As we prepare to enter a new decade, we’ve been looking back at our favourite boots from 2000 to 2009.
We’ll let you know about our top 5 on Friday (but feel free to leave us a comment below if you’d like to guess which boots are on that list) but before that, this is what Kyle and team came up with for the products which we placed from 10 down to 6.'
Just to remind you of the ground rules – we were only able to select a total of 4 boots from our ‘top’ manufacturer and 3 from all the others and only 1 pair of boots per range.
I know what you might be thinking but just hang on a tick. Concave are an inspiration to any company starting out. Diving headfirst into one of the most competitive industries world, Concave have stuck by both their famous ‘four pillars of performance’ (improved accuracy, power, protection and control) and by their unorthodox design.
The PT+ put everything right that the original PT1 had wrong with it (not least the sweet spot rubbing the top of your toes) and offered up a leather upper to boot. Slowly but surely acquiring some names behind the product (John O’Shea for instance) we at Footy Boots would suggest that Concave may well have more than one boot on next decade’s list.
Nike CTR360 Maestri
Nike were scoffed at when the rumours were they were introducing another boot to their line-up. But 3 months down the line and CTR360 has more new adopters than any new line of boots since the original Predator – and with good reason.
As we experienced first-hand in our review, the Maestri is one of the most comfortable boots Nike have ever produced, and the technical aspects of the boot are outstanding.
Diadora LX K Pro
When you’re looking for the best boots, sometimes it’s as easy as looking for the best players; and they don’t come much better than Francesco Totti.
AS Roma’s finest has pretty much stuck by Diadora just as he’s stuck by his club and has had his pick of their flagship boots. For me it was a choice of the sleek, flash Maximus released in 2006, or the more recent released classic styling of the LX K Pro. Just looking at the LX K Pro was enough to swing my vote though, classic soft K-Leather, elasticated tongue and solid heel counter – all without looked dated and frumpy like so many other boots from smaller companies do. It’s easy to see why Diadora are continuing to produce these into the new decade.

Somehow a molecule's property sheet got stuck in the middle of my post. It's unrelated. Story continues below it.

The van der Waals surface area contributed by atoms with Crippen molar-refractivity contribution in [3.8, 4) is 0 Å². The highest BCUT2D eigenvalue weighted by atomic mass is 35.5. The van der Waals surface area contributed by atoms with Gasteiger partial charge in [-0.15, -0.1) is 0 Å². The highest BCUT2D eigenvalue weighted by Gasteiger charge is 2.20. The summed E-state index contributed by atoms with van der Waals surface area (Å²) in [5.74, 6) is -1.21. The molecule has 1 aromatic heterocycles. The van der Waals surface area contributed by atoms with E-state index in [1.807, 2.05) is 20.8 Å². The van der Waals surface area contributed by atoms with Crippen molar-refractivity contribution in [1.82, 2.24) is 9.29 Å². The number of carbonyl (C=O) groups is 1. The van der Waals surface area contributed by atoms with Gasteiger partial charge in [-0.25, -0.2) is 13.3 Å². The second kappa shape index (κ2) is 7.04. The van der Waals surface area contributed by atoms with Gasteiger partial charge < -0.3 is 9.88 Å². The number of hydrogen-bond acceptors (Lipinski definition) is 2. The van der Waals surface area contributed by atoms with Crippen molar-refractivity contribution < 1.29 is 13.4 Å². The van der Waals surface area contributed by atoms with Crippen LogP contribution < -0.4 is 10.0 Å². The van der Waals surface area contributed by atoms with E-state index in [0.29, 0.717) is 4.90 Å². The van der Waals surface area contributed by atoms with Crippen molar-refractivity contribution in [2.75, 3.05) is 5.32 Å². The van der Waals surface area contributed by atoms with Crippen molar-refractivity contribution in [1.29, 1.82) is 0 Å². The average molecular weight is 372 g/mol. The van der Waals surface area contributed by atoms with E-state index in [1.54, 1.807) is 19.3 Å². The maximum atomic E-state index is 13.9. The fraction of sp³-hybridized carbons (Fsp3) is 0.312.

The 2007 Reebok Integrity is an often overlooked boot. Released around the time that Reebok’s silo of boots was exploding (over the next 18 months Reebok would release the Instante, two Sprintfits and the Valde Pro) the Integrity was a true footballer’s boot.
Free of gimmicks or unnecessary flash the Integrity boasted the softest grade K-Leather, rock solid heel counter and elasticated lace cover – the Integrity can give the Tiempo Legend and Speciali a run for their money in the modern classic category.
It was a tough call on which of adidas’ modern-classic boots to choose; the adiPure I or II. Eventually settling on the original adiPure, I can’t believe I even considered the second.
On a personal level, I loved the fit – the more ‘standard’ lacing system was exactly what a boot with the word ‘pure’ in it’s name should be about. Even the little touches on the boot, like the bronze badges on the cuff not only avoided feeling gimmicky, but miraculously added to the retro appeal.
So that’s our 10 to 6. make sure you check back in to Footy Boots on New Years Day for the top 5 football boots of the decade.